“It’s not rape if you say surprise, that’s surprise sex.”
    “When people ask me what I do I tell them I test rape alarms. It sounds better than saying I’m a rapist!”
    “Still, NO means YES!”
    “I called that Rape Advice line earlier. Unfortunately it’s only for victims.”
    “The person who complained deserves to be raped.”

    Now, I read articles with trigger warnings with no problems. I don’t have nightmares. I don’t have issues with consensual sex nowadays. In fact I lead a totally normal life. But this casual acceptance of and joking about rape was enough to, for one night, unwind eight years of “coping”.

    Okay. When I was 13, my then-boyfriend lay on top of me (he was a rugby player and I was short and chubby. I couldn’t move) and he told me calmly that if anyone came in now or heard about this they would think that I was a dirty slut and hate me forever. My world changed. This was my first boyfriend and in my head everything was going to be walks in the countryside and happy-happy lovey-dovey. Not him warning me not to make a noise and then slapping me across the breasts when I whimpered as he took my virginity.

    I didn’t cry. I didn’t have PTSD. I didn’t do anything out of the ordinary, actually. Oh, apart from the fact that I spent the next five to six years doing every I could that was sexual.

    I went online and read/wrote erotica like crazy. I went into internet chat rooms and had cyber sex with strangers. Any boy that would kiss me, I kissed. Any boy that would go further, I would go further with. I had sex with anyone that would have me – the “worse” the better. One-night stands with my best friend’s slightly-younger-than-me brother? Meeting strangers several years older than me from the internet for kinky sex? Having sex with my boyfriend in the morning and his best friend in the evening? No problem! Anything I could do that would make that first instance of rape seem trivial.

    I never told anyone the full extent of it. How could I? This was before I realised that it was okay for a woman to enjoy sex; I believed my rapist when he said I was a dirty slut and I seemed determined to prove it.

    The tipping point came when I was in the bedroom of someone over a decade older than me, tied to a bed and being beaten with a ruler. No-one knew where I was really; I was 300 miles from home but I had lied to my friends and family about where I was staying that night. Maybe it was self-preservation kicking in, but I realised something had to stop. I left, broke contact, tried to become “normal” again.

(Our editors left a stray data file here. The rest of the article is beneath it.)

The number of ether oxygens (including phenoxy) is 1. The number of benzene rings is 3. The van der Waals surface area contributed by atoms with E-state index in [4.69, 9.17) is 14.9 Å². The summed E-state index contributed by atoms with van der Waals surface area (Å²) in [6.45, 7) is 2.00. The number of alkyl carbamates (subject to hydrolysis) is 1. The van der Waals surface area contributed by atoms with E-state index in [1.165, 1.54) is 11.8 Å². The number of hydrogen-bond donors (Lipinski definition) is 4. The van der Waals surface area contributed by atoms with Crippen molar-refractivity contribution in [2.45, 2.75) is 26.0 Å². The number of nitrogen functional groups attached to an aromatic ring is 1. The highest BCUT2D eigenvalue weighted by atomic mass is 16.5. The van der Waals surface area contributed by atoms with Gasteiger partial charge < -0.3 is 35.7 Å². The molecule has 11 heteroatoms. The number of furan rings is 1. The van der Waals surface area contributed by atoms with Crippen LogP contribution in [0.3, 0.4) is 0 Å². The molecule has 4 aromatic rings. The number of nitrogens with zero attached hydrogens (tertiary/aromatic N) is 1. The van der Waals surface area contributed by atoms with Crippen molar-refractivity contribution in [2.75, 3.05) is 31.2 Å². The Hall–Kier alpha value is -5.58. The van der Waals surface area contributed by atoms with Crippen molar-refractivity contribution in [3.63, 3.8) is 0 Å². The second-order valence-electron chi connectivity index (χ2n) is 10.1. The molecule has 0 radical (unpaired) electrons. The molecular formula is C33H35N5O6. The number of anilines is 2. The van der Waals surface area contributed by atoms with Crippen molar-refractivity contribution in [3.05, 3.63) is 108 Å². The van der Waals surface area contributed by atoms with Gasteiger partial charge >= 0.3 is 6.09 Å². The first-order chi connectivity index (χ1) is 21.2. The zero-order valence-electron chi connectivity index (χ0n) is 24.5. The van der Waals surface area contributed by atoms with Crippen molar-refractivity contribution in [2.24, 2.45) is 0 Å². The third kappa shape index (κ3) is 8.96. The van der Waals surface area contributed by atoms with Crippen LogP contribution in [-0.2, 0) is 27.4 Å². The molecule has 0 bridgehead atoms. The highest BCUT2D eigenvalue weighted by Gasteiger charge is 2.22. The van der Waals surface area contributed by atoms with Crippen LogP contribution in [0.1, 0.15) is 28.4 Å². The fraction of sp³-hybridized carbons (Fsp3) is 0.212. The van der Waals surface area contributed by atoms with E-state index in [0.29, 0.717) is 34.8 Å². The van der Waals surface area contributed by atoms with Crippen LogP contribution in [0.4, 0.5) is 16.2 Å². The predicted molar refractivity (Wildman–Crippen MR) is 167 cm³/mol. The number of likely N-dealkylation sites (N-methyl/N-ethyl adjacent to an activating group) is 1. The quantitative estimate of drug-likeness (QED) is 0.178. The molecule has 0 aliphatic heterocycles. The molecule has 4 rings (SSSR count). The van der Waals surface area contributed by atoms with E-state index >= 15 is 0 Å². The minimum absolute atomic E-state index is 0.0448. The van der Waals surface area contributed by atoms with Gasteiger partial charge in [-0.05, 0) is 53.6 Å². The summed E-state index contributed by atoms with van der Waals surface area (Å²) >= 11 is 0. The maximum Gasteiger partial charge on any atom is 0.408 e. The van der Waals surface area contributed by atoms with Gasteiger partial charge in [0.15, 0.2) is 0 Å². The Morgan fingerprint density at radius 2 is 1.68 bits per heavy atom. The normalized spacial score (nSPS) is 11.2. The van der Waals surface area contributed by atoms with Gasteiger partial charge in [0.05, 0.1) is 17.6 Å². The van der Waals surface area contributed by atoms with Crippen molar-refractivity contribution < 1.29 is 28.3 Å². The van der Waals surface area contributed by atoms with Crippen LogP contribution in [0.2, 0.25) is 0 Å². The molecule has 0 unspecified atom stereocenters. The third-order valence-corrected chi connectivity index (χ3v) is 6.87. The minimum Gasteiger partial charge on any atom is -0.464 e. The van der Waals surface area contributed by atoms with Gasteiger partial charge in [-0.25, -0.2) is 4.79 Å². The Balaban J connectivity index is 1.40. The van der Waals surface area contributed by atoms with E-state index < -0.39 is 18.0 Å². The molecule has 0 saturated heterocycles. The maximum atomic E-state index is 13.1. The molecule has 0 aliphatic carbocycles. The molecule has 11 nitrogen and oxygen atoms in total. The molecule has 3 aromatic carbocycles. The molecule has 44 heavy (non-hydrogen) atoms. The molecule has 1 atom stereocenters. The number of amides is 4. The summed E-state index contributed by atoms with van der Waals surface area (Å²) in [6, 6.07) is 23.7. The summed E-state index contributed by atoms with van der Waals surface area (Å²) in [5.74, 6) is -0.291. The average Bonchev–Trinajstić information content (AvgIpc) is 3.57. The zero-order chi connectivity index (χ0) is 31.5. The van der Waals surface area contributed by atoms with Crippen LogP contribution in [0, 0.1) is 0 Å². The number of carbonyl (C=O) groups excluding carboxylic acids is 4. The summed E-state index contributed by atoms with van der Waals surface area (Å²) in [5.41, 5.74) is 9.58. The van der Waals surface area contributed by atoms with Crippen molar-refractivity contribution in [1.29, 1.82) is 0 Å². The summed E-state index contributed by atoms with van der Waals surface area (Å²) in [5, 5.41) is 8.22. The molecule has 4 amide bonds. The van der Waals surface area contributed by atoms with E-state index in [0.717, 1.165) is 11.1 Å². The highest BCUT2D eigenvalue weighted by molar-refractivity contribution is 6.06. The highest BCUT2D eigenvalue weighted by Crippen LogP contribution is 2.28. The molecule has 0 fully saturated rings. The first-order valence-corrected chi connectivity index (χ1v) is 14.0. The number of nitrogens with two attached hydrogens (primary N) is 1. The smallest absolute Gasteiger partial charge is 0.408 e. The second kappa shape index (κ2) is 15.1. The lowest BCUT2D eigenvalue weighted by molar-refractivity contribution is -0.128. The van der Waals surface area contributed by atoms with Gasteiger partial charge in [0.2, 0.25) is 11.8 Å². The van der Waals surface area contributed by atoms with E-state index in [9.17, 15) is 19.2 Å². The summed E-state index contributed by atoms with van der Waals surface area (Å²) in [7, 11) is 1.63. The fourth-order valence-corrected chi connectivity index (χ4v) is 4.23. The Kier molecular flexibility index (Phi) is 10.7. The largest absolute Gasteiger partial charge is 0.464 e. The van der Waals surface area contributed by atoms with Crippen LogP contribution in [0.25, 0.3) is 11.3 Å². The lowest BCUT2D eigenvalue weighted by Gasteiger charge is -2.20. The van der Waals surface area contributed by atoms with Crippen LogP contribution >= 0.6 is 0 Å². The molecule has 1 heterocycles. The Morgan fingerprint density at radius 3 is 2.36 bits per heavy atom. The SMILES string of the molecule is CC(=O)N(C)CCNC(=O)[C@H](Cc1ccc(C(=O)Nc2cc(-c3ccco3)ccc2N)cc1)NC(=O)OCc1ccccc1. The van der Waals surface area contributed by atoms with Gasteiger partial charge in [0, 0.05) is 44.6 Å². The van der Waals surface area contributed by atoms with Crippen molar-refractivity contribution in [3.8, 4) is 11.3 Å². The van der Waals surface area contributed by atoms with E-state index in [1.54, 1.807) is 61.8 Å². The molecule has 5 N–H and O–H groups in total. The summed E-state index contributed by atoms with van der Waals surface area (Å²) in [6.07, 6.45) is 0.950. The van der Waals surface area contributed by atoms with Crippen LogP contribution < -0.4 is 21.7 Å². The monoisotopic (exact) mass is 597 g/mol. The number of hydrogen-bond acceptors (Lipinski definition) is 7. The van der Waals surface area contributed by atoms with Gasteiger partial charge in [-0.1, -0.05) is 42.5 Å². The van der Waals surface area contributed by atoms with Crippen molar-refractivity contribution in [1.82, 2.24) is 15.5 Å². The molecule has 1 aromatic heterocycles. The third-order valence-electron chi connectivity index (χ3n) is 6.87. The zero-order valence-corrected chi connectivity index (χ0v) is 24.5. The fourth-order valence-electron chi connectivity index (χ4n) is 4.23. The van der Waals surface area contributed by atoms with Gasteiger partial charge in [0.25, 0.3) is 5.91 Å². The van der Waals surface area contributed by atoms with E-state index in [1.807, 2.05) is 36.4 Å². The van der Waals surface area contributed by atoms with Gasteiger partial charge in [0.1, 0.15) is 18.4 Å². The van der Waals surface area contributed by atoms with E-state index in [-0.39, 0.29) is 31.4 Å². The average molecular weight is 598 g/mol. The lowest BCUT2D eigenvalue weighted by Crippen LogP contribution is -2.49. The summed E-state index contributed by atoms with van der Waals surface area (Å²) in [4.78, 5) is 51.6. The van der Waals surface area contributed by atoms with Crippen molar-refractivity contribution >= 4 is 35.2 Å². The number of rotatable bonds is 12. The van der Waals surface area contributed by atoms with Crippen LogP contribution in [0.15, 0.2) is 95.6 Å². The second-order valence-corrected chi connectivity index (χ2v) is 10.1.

It didn’t work. A year later I decided to go after a dangerous looking guy, convinced I could get some filthy sex and make everything OK again. Fortunately he wasn’t dangerous at all and three years later I actually think of him as my saviour. I shiver when I think about what could have happened without him, what I would have done without someone keeping me safe.

    Particularly because I started uni a few months after our relationship started.

    This is why I was so shaken last night. Uni Lads is aimed at and written by boys at uni. If I hadn’t had my boyfriend, if I had been single and still in self-destruction mode, what the hell would have happened to me? I know that most boys aren’t like that. I know that most of the boys at my uni aren’t like that — in fact, one of them was asking his Facebook friends to report the Uni Lads FB page. But what if some of them are?

    What if some of them read Uni Lads? What if they read things like the above articles and think that that’s a cool way to behave? What if some boys at my Uni were the ones commenting on that Facebook apology? What would have happened to me if I’d met these boys — after all, I would have been looking for filthy sex. Could I have been the one being elbowed in the crotch?

    Rape isn’t funny. It just fucking isn’t. I got off lightly and it still ruined my teenage years. Laughing about rape in that way and writing the articles that cause such comments is not helpful. Whilst a 13 year old girl will stay silent because she honestly believes that it is her fault and no-one will believe her, rape jokes need to stop. When you are writing for young men at university who are surrounded by women, rape jokes need to stop. Because as much as most people are smart and lovely, some people are idiots and won’t get the difference between an “out-there” joke and something that’s funny because it’s true.

    Stop saying that rape is anything but appalling, disgusting and life-changing. Just stop.

    If you’ve been the victim of a sexual assault, you can speak to Rape Crisis or Solace. For additional information, have a look at Rights of Women

    If you have a story you would like to share anonymously, please email or DM me on Twitter for the anon account log in details. Thank you.